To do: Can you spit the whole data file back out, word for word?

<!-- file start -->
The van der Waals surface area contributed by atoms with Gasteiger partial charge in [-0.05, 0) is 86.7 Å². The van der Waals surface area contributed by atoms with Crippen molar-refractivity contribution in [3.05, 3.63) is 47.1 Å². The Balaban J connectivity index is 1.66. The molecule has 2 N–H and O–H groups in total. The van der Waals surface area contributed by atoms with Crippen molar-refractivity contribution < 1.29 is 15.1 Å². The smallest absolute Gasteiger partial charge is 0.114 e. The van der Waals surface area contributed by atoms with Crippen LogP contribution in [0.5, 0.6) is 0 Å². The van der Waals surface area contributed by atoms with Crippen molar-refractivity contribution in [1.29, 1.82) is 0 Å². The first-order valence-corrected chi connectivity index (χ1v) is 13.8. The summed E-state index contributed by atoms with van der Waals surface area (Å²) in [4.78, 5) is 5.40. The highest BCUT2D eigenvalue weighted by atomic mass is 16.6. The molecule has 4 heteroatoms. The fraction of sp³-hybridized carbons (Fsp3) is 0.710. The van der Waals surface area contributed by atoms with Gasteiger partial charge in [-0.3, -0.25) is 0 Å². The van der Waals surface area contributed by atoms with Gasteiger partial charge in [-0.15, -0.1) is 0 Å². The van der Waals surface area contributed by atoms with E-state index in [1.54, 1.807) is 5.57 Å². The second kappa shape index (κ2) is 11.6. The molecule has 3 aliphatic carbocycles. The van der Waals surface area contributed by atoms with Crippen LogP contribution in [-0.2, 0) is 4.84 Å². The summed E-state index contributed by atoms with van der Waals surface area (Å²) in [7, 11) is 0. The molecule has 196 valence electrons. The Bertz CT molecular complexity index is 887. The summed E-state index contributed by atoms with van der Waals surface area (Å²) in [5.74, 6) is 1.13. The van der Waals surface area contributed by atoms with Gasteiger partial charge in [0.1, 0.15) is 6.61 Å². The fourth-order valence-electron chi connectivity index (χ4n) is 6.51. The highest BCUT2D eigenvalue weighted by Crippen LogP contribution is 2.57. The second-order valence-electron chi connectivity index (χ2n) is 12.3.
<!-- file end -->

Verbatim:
The van der Waals surface area contributed by atoms with Gasteiger partial charge in [-0.05, 0) is 86.7 Å². The van der Waals surface area contributed by atoms with Crippen molar-refractivity contribution in [3.05, 3.63) is 47.1 Å². The Balaban J connectivity index is 1.66. The molecule has 2 N–H and O–H groups in total. The van der Waals surface area contributed by atoms with Crippen molar-refractivity contribution < 1.29 is 15.1 Å². The smallest absolute Gasteiger partial charge is 0.114 e. The van der Waals surface area contributed by atoms with Crippen LogP contribution in [0.5, 0.6) is 0 Å². The van der Waals surface area contributed by atoms with Crippen molar-refractivity contribution in [1.29, 1.82) is 0 Å². The first-order valence-corrected chi connectivity index (χ1v) is 13.8. The summed E-state index contributed by atoms with van der Waals surface area (Å²) in [4.78, 5) is 5.40. The highest BCUT2D eigenvalue weighted by atomic mass is 16.6. The molecule has 4 heteroatoms. The fraction of sp³-hybridized carbons (Fsp3) is 0.710. The van der Waals surface area contributed by atoms with Gasteiger partial charge in [-0.3, -0.25) is 0 Å². The van der Waals surface area contributed by atoms with Gasteiger partial charge in [-0.15, -0.1) is 0 Å². The van der Waals surface area contributed by atoms with E-state index in [1.54, 1.807) is 5.57 Å². The second kappa shape index (κ2) is 11.6. The molecule has 3 aliphatic carbocycles. The van der Waals surface area contributed by atoms with Crippen LogP contribution in [-0.2, 0) is 4.84 Å². The summed E-state index contributed by atoms with van der Waals surface area (Å²) in [7, 11) is 0. The molecule has 196 valence electrons. The Bertz CT molecular complexity index is 887. The summed E-state index contributed by atoms with van der Waals surface area (Å²) in [5.74, 6) is 1.13. The van der Waals surface area contributed by atoms with Gasteiger partial charge in [0.1, 0.15) is 6.61 Å². The fourth-order valence-electron chi connectivity index (χ4n) is 6.51. The highest BCUT2D eigenvalue weighted by Crippen LogP contribution is 2.57. The second-order valence-electron chi connectivity index (χ2n) is 12.3.